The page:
Ethics are the core principles and beliefs of the alien race. Whenever I describe a government, settlement, or faction, I like to use a set of ethic tags to describe the organization. I find that doing so can organize and show what the different ethics are for a group of people or aliens. I have a set of seven categories, each with two opposite tags to describe a group of sapient creatures. They are purposefully vague to incorporate a variety of sub-ethics under one tag. Just remember that there is a wide spectrum of beliefs that could fit under one tag. They are inspired by the ethics of Stellaris, with some more added or renamed for more clarity and depth.
- This category is how well a group of aliens deals with outsiders and foreign ideas. An insular group tends to not trust outsiders and will shun beliefs that are different from their own. Some are friendly but want outsiders to assimilate into their beliefs to maintain a tightly-knit community. Others can be cruel and petty and will drive deviants out by force if necessary. A cosmopolitan group has a wide variety of cultures and differing beliefs are simply a way of life. Most places tend to be large cities or trade hubs that see different aliens. While there is a general integration and acceptance of different peoples, sometimes cultural friction can happen between two or more groups. This can make it hard to let go of old grudges.
- This is the category on how a species may prefer to be ruled. Some may want a more decisive rule by a singular autocracy or a group of elite oligarchs. Others may prefer a bottom-up democratic or anarchist rule where everyone has a say. Some may want the government to intervene and regulate things, while others want the bureaucracy to stay out of their way of life.
- This is how much religion and spiritualism affects the every day lives of an alien. Spiritual aliens may place an importance on religion and worship in their personal lives, or perhaps they make it more of a part of the government and culture (like a theocracy). Secular aliens may simply have some spiritual beliefs but leave it in private, keeping it away from their public lives and society. Others may believe spirituality to be harmful to the individual and to society and will outright shun religion.
- This is how aliens approach warfare and peace. Militaristic aliens may be imperialistic hawks that wish to spread their control over other countries for their resources. Or, they may instead be more casual with warfare as a good option against enemies, but remain relatively peaceful with allies. Pacifists tend more towards diplomatic solutions, but may still have a good military for defensive wars only, or may only engage in wars of liberation. On the extreme end, they may simply eschew a military, both formal or paramilitary, and instead focus on peaceful and diplomatic solutions.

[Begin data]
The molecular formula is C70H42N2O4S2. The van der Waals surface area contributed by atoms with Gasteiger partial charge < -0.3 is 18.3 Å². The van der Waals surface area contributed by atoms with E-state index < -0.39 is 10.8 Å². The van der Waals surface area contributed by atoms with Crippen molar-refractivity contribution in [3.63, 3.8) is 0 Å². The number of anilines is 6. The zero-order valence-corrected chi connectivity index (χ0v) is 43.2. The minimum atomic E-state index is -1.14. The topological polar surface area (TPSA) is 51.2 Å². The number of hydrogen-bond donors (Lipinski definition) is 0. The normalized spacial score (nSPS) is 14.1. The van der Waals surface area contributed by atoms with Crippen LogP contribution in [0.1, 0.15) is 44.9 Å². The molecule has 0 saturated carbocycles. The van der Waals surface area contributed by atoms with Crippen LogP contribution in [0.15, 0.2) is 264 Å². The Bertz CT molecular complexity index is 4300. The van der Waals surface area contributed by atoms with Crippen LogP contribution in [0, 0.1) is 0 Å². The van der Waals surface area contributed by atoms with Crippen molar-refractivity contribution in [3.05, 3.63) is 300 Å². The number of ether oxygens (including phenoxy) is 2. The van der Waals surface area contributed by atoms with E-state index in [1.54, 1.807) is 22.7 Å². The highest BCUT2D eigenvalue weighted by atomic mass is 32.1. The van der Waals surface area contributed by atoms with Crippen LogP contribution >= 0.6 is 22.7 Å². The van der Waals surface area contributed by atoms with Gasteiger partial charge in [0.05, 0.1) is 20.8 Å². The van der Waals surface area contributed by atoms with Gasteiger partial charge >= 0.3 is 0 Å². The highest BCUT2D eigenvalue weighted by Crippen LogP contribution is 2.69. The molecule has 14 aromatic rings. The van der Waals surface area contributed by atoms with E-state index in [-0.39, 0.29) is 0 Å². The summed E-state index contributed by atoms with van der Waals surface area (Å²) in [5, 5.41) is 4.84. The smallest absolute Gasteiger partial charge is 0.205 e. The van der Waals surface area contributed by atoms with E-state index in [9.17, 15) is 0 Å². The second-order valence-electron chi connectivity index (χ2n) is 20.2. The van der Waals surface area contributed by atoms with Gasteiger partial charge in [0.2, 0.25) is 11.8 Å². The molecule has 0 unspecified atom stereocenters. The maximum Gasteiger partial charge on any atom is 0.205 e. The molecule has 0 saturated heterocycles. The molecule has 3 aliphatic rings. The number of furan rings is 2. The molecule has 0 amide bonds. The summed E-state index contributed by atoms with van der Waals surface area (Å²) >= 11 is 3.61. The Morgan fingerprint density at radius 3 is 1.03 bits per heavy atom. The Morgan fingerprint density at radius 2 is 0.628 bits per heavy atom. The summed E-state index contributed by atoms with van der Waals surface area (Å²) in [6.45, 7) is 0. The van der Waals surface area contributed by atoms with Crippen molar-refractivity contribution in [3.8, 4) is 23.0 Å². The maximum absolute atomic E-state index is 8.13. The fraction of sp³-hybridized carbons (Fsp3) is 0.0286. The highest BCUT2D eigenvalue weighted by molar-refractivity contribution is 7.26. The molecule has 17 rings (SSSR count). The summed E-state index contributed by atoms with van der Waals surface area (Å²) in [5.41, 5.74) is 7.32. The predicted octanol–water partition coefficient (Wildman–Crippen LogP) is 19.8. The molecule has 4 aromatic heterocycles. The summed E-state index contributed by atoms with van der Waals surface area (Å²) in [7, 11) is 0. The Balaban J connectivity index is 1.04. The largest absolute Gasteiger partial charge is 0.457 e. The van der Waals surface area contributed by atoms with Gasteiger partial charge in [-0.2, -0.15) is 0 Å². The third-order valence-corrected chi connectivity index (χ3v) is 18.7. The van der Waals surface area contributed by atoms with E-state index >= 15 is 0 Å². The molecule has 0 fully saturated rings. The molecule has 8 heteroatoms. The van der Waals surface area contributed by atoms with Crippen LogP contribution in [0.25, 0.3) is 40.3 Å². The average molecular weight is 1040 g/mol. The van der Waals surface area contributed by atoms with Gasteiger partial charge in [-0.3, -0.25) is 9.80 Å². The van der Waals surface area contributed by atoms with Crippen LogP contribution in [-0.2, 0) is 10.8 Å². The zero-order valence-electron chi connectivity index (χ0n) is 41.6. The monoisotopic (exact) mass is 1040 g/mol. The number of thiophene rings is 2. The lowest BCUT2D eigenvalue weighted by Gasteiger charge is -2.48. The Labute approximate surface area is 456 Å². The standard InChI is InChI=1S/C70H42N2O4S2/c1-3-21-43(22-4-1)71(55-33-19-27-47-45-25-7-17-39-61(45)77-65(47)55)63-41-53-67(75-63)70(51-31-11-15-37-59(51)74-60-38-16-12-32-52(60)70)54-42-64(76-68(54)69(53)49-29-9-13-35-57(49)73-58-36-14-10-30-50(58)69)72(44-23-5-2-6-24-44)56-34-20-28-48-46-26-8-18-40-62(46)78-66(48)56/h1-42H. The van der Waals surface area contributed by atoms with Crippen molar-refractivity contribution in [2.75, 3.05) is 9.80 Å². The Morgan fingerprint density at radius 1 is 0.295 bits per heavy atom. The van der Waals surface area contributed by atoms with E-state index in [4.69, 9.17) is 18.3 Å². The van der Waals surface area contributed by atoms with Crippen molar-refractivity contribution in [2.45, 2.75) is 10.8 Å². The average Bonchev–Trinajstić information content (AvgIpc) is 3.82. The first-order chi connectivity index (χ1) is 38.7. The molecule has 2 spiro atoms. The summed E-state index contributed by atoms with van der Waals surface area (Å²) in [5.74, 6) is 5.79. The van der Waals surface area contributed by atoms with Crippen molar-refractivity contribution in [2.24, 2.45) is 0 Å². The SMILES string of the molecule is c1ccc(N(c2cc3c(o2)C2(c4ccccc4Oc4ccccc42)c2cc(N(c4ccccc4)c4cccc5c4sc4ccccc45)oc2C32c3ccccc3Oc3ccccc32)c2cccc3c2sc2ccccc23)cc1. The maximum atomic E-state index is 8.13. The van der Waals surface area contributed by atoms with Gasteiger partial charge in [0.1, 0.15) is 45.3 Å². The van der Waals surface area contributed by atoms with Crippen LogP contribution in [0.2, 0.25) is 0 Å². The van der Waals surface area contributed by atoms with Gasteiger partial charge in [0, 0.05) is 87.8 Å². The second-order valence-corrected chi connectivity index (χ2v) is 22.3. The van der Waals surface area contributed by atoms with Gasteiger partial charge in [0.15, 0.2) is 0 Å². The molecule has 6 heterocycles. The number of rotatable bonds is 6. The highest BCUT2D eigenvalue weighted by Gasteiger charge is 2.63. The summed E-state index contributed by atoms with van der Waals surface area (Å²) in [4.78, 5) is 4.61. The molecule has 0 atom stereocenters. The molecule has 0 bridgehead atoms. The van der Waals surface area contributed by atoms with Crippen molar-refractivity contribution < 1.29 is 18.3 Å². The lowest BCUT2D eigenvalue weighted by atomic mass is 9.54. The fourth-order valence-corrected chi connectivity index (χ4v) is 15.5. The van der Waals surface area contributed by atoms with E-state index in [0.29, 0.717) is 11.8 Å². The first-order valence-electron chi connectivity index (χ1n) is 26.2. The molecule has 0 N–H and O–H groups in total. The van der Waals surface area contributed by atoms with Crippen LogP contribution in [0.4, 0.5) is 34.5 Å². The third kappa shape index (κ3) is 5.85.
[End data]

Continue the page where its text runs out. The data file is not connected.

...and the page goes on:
- This is how sophonts view themselves as a part of a whole. Collectivists see themselves as a cog in the machine, or their society as a sum of its parts. Many can focus on the greater good and can vary in limited individual freedoms (or outright ban them). Individualists place an importance on individual rights and abilities. They see it as something to be celebrated and use individual talents to better the community. They can vary on altruism to their peers, or simply focus on their own goals and happiness (sometimes at the expense of others).
- This is how aliens view themselves in the Great Game of interstate diplomacy. Isolationist species want to be left alone. They generally do a policy of unilateralism, keeping a safe distance even from their allies. Some may simply close their borders to some or all trade and immigration. Expansionists keep up with the political scene and remain big players in it. Some may expand via more diplomatic and economic means, saving military action for proxy wars. Others may go full military imperialist, ruling over entire planets.
- This is how much importance a race places on material things and wealth. An ascetic race of aliens believe that life is fleeting and ‘stuff’ isn’t as important as people. Many eschew material goods for a lifestyle of self-improvement, or for community bonding. Materialists love their wealth and living the good life. Many see wealth as a way of improving living standards and technology for the betterment of their society. Some may also have a love of seemingly trite things, like lifestyles of celebrities.
From these ethics, you can start building a culture based on them. How would a race of spiritual materialists work out? Or militaristic isolationists? Mix and match two or more of them and try and build how a culture would form around those tenets.